Exploring the effects of parenting practices on behaviors that predispose learning disabled youth to delinquent behavior
The purpose of this study was to build upon the existing knowledge pertaining to learning disabilities and delinquency by focusing on parenting practices that have been identified as positive. More specifically, this study explored the relationship between these parenting practices and behaviors, exhibited by learning disabled youth, that have been identified as precursors to delinquency.^ Data were collected and analyzed from 207 parent surveys measuring five parenting practices: awareness of learning disability; knowledge of child's strengths and weaknesses; involvement in child's education; provision of opportunities for success; and monitoring child's behaviors. The behaviors that predispose learning disabled youth to delinquency were: poor attendance in school; poor academic performance; social and emotional problems identified by parents as resulting from the learning disability; and associations with delinquent peers. Gender, family income, and Attention Deficit Disorder (ADD) were identified as antecedent variables and their relationship to each of the child behaviors was examined.^ Parents, who identified themselves in the lowest family income category were more likely to report that their child had fair or poor attendance in school. Parents who reported that their child had ADD were more likely to also report that their child associated with delinquent peers. When family income and ADD status were controlled for in the analyses of parenting practices and child behavior, parents, who were more involved in their child's education, were more likely to report that their child's attendance was excellent.^ Beyond this measure of parenting, positive parenting practices, as defined for this study, did not appear to have a significant impact upon reducing the behaviors that predispose a learning disabled child to delinquency. Implications for social work practice, with families of learning disabled youth, are discussed. ^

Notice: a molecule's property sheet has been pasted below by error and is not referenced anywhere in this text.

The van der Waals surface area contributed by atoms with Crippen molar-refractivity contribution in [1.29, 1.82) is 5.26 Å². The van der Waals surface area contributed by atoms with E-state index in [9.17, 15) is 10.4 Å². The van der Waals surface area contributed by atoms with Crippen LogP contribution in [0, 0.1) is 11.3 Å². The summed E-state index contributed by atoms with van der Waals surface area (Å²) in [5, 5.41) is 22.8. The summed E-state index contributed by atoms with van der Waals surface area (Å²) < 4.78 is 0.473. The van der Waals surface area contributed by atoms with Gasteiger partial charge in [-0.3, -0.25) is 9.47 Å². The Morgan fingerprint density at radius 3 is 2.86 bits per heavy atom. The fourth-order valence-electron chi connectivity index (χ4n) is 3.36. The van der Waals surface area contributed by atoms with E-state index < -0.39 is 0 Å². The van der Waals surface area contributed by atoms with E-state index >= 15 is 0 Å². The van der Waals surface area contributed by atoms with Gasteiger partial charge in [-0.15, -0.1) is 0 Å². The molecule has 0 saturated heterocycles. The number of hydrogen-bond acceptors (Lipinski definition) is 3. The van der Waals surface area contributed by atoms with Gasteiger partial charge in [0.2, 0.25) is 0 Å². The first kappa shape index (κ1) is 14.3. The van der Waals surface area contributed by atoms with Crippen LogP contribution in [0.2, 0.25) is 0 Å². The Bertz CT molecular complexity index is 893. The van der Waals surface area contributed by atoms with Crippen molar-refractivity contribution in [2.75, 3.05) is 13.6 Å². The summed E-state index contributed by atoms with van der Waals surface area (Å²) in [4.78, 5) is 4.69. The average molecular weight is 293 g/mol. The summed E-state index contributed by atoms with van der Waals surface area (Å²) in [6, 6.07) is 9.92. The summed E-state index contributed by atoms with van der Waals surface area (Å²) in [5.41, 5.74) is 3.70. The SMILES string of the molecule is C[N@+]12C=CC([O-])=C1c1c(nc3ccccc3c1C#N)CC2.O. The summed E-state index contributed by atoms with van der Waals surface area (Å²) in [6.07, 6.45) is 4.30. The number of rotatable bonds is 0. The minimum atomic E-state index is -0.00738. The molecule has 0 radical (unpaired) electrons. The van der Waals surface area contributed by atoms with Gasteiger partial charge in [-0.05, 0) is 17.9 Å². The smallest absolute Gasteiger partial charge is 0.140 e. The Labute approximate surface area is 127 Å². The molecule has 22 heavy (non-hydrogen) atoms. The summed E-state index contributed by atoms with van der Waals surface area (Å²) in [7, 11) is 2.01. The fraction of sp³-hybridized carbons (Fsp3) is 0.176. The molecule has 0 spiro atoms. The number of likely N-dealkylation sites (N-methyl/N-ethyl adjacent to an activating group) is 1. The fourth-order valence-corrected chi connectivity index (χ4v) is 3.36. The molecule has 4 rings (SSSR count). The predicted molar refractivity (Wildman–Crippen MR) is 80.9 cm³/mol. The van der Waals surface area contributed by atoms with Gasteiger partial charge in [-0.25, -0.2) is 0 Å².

Psychology, Behavioral|Psychology, Social|Social Work|Education, Educational Psychology|Sociology, Individual and Family Studies
Robert Charles Marmo,
"Exploring the effects of parenting practices on behaviors that predispose learning disabled youth to delinquent behavior"
(January 1, 1996).
ETD Collection for Fordham University.